Earthquake Mitigation

Shakin' Through The Quaken'

Last week I mentioned my concerns for the New Madrid fault line.  If you live within a couple hundred miles of the fault, I'd encourage you to really start looking at some techniques and tools to limit damage and injury.

Here is a FEMA Best Practices bulletin on a guy almost on the epicenter of the August Virginia quake who had nearly no damage to his home.  This offers some good ideas if you are building or restoring your home.
Earthquake Prevention and Retrofitting

Full Mitigation Best Practice Story

Louisa County, Virginia

On August 23, 2011, at 1:51 p.m., a magnitude 5.8 earthquake occurred in central Virginia. The epicenter was 5 miles south/southwest of the town of Mineral, Virginia, and 38 miles northwest of Richmond, Virginia. This was the largest earthquake east of the Rocky Mountains since a magnitude 5.8 event in 1944 on the New York/Ontario border and the largest earthquake in Virginia since a magnitude 5.9 event in 1897 in Giles County in western Virginia.

Although Steve Smith’s home is near the epicenter, it escaped most of the damage his neighbors received: chimney damage or collapse, plaster/drywall cracking, foundation wall cracks and blowouts, brick veneer falling away, and structures shifting and separating.

Many people turned to their insurance companies for help, but damage from earthquakes usually is not included in basic homeowner's insurance. As a result, 99 percent of Virginia’s earthquake losses were uninsured.

Relying on his background in the construction business, Smith used construction techniques and materials that were above and beyond code requirements and normal construction techniques for this area. He also will use a new technique to retrofit the damage that did occur.

Smith used manufactured open-web steel floor joists, placed at 16 inches on center. With less mass and weight, there was less movement and therefore less damage from the earthquake. The lighter structure with stronger connections lowers the seismic force. Steel’s high strength and ductility make it a good material for earthquake-resistant design.

As an alternative to typical milled timber, Smith used laminated veneer lumber (LVL) as a header over door and window openings and on bearing walls. This greatly improved the structural integrity for seismic considerations. LVL is stronger than milled lumber, more uniform, and less likely to twist or bow.

Smith used another successful building technique to construct his 9 foot by 20 foot porch pad: 16-gauge corrugated-steel decking covered with 6 inches of concrete reinforced with #6 (¾ inch) re-bar. Unlike other cracked and displaced concrete patios and porch pads in the area, Smith’s pad only moved slightly, and moved as a single unit, without cracking, breaking, or collapsing.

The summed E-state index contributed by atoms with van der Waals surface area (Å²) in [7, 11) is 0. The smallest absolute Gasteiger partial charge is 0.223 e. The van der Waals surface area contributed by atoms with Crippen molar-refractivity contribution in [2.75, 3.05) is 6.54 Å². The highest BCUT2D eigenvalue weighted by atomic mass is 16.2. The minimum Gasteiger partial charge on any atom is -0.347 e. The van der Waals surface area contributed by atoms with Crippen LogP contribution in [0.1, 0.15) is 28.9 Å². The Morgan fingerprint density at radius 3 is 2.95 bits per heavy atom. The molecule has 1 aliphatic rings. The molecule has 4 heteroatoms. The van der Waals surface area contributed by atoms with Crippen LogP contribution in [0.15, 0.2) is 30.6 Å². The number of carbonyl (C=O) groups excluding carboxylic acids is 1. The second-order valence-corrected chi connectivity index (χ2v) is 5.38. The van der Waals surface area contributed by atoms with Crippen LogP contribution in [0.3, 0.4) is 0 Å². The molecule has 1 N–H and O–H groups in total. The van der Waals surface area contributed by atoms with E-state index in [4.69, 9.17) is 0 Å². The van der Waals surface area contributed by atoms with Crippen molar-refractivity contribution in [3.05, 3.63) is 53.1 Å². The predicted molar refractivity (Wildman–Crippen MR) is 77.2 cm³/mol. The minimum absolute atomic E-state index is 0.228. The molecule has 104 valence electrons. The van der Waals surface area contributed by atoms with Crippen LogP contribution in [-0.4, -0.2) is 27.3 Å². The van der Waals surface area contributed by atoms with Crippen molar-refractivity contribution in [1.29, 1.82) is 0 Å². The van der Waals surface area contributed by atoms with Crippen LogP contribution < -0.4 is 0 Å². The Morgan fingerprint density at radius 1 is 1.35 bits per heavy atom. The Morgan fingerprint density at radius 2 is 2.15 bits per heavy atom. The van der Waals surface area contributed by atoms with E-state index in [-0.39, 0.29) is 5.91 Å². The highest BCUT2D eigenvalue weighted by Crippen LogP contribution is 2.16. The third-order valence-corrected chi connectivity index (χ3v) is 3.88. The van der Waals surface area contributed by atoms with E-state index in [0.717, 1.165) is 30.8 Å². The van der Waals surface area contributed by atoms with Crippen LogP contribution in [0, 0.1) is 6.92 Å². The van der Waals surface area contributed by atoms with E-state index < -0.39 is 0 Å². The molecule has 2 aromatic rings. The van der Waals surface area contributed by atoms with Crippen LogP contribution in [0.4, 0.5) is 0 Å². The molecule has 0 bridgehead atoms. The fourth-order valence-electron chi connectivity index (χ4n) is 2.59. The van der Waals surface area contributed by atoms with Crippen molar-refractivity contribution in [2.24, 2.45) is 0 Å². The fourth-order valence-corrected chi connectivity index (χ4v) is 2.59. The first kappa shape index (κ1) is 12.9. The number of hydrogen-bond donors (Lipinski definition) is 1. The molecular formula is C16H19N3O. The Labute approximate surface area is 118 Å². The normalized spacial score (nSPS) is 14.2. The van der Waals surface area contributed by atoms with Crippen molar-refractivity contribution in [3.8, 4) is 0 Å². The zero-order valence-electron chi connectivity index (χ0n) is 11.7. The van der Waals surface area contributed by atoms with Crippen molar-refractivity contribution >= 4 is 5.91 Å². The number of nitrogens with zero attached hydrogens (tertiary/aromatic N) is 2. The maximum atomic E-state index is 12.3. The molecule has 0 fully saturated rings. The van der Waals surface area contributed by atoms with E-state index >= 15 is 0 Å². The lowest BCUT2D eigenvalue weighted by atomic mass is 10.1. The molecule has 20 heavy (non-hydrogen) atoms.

The house did suffer some cracking in the cast-in-place concrete foundation walls. After consulting with his contractor employer, Smith decided to retrofit the foundation using carbon fiber reinforcement.

In this retrofit, engineered straps of carbon fiber, meshed with Kevlar, will be embedded into the face of the foundation from the floor to the top of the foundation wall using an epoxy resin. Once cured, these straps do not stretch or tear and they stabilize the wall, allowing for no movement or crack expansion.

Steve Smith is thankful that the methods and materials he used in constructing his home helped reduce the damage caused by the August 23, 2011 earthquake.


The FEMA Best Practices Portfolio consists of mitigation stories submitted by individuals and communities that describe measures they have taken to reduce the loss of life and property from disasters. These Best Practices are meant to provide ideas and concepts about reducing losses and to encourage others to evaluate their own risk and consider mitigation as a long-term solution to reducing that risk. Although some stories may suggest specific applications or building techniques, they are not meant to provide technical advice about construction techniques or types of materials to use. Building codes will vary by locality; if you are making structural changes or improvements always check with your local government regarding codes that apply to your home or community. If using a contractor, be sure to use one who is licensed and bonded. For additional information on building codes and building science, visit the FEMA Library, at http://www.fema.gov/library.

Inside the home, look at securing things on the walls.  Attach pictures and mirrors securely.  Use brackets to attach book shelves to the wall.  Bolt the ceiling fan to an oversize bracket between the rafters.  In your prep areas, put a lip on the edge of the shelves.  If you have glass jars, put a piece of felt between each one.  If your flat screen TV is mounted to the wall, use oversize bolts to secure it to the studs.  If the TV is just sitting on a cabinet, consider mounting it to the wall.  If you have heavy or breakable knick-knacks on counters or shelves, use Velcro tape to hold them tight.  Be sure you know how (and have the tools handy) to shut off your water, gas or power if you need to. 
Put in your mind... if it is not securely attached, it will either break, end up on the floor, or hit you in the head.

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